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Tess of the D'Urbervilles

Tess of the D'Urbervilles


by Thomas Hardy

Tess of the D'Urbervilles Sex Quotes

How we cite our quotes: Citations follow this format: (Chapter.Paragraph)

Quote #7

She was yawning, and he saw the red interior of her mouth as if it had been a snake's. She had stretched one arm so high above her coiled-up cable of hair that he could see its satin delicacy above the sunburn; her face was flushed with sleep, and her eyelids hung heavy over their pupils. The brimfulness of her nature breathed from her. It was a moment when a woman's soul is more incarnate than at any other time; when the most spiritual beauty bespeaks itself flesh; and sex takes the outside place in the presentation. (27.4)

See, this is the kind of description that Hardy's contemporary critics described as overly "succulent." Tess is snake-like: it's not just that her mouth is wide open, but her hair is "coiled" like a snake. Her beauty is more human, and less ethereal or other-worldly, than ever: she's all "flesh" and "sex."

Quote #8

He then told her of that time of his life to which allusion has been made when, tossed about by doubts and difficulties like a cork on the waves, he went to London and plunged into eight-and-forty hours' dissipation with a stranger. (34.83)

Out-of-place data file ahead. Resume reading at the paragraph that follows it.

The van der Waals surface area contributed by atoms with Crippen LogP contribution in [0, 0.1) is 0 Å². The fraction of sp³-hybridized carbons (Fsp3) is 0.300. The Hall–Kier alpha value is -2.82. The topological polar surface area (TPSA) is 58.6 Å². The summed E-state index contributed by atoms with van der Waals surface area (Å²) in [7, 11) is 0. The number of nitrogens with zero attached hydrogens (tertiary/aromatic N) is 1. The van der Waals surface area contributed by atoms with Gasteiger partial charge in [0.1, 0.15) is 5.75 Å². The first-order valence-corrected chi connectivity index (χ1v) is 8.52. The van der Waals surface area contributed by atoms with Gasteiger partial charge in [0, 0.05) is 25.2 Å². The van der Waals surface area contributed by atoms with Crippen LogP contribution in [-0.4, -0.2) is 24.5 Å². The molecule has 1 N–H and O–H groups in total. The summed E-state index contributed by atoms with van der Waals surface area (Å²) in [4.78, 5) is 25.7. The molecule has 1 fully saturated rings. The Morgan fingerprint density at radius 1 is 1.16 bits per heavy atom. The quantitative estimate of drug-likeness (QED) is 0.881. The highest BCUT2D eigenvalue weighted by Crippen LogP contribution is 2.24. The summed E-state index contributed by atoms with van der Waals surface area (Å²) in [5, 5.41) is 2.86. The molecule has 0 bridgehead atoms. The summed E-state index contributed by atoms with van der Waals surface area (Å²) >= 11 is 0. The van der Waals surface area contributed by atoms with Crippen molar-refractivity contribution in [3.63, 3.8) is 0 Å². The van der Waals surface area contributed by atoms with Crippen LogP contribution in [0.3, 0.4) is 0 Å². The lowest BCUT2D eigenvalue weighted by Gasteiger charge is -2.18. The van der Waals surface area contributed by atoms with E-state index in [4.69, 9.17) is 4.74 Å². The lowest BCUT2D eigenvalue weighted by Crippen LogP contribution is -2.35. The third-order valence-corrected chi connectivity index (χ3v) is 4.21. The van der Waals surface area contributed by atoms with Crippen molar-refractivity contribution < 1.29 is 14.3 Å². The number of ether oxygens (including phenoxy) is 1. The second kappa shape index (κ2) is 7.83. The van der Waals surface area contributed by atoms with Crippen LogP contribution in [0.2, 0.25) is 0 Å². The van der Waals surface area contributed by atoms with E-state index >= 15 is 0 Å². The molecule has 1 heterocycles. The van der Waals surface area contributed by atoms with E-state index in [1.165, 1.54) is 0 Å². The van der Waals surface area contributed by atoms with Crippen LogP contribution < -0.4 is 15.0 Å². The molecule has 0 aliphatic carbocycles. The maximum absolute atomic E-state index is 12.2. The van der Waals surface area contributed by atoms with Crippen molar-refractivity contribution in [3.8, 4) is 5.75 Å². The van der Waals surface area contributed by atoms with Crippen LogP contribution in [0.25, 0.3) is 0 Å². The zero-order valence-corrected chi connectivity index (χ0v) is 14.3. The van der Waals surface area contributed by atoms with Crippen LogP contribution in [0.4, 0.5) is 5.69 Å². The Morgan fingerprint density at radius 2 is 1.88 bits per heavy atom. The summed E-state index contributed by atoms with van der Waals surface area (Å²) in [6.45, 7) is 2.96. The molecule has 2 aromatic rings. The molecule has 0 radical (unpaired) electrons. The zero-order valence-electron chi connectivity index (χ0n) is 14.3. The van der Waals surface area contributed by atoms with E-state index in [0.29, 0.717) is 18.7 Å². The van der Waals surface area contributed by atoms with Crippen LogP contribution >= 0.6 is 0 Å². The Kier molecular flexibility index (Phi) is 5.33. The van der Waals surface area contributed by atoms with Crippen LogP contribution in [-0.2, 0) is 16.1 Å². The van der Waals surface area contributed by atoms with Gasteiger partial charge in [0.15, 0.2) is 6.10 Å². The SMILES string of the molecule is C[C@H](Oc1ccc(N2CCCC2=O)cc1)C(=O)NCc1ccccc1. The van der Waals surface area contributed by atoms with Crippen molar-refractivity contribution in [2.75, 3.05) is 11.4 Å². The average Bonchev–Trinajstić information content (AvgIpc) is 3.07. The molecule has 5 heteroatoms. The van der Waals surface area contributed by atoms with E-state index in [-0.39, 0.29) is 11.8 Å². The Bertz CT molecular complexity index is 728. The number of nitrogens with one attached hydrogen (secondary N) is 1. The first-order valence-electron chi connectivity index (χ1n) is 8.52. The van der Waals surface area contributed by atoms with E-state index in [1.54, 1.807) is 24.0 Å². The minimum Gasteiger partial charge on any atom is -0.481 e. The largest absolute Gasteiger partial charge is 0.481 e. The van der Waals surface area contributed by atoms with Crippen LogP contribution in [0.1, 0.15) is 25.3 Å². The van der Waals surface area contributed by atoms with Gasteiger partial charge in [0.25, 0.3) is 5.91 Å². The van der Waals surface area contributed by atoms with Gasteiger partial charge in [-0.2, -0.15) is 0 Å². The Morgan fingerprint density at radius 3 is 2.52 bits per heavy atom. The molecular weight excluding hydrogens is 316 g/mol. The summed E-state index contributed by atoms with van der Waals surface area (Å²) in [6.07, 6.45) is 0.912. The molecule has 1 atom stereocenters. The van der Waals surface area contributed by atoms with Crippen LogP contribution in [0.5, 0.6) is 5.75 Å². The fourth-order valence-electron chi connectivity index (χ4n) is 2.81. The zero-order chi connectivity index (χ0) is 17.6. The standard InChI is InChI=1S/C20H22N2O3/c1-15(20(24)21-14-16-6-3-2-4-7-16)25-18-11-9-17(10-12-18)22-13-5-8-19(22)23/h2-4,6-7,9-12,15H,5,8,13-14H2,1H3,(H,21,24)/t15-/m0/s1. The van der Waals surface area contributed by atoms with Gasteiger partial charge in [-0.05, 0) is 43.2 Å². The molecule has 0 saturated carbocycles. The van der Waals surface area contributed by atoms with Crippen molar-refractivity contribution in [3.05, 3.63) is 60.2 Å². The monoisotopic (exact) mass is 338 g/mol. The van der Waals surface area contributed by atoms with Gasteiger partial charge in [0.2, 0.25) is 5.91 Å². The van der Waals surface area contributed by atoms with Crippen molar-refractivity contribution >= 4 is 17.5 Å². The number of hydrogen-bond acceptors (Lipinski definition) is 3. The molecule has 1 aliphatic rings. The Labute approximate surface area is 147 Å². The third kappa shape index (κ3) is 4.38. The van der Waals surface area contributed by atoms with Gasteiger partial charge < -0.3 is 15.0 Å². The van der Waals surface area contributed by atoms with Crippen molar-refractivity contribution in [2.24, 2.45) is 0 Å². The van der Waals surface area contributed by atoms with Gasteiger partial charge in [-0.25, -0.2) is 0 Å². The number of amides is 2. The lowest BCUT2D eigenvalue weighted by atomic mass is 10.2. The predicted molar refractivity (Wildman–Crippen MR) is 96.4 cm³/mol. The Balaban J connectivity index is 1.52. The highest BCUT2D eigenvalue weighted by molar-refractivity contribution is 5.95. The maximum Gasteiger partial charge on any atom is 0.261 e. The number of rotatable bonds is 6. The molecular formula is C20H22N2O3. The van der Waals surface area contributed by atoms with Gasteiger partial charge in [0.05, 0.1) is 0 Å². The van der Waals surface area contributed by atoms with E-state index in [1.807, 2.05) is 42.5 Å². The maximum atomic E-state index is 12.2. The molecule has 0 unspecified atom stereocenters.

Angel confesses his sexual "crimes" to Tess on their wedding night, just before she tells him about what had happened with Alec. Angel's reaction is obviously unjust, given what he's just confessed, but the sexual double-standard was pretty well engrained in the society at this point. It takes Angel more than a year, and a brush with death to overcome that convention, and realize just how wrong he was.

Quote #9

He was pale, even tremulous; but, as before, she was appalled by the determination revealed in the depths of this gentle being she had married – the will to subdue the grosser to the subtler emotion, the substance to the conception, the flesh to the spirit. Propensities, tendencies, habits, were as dead leaves upon the tyrannous wind of his imaginative ascendancy. (35.25)

The whole problem with Angel, Tess is now realizing, is that he is too intellectual. He wants things to be ideal, and not real. He values the spiritual over the material, instead of looking for a balance or harmony between the two. And when he realizes that Tess has a material, physical history, and isn't just an ethereal, other-worldly being, he freaks.

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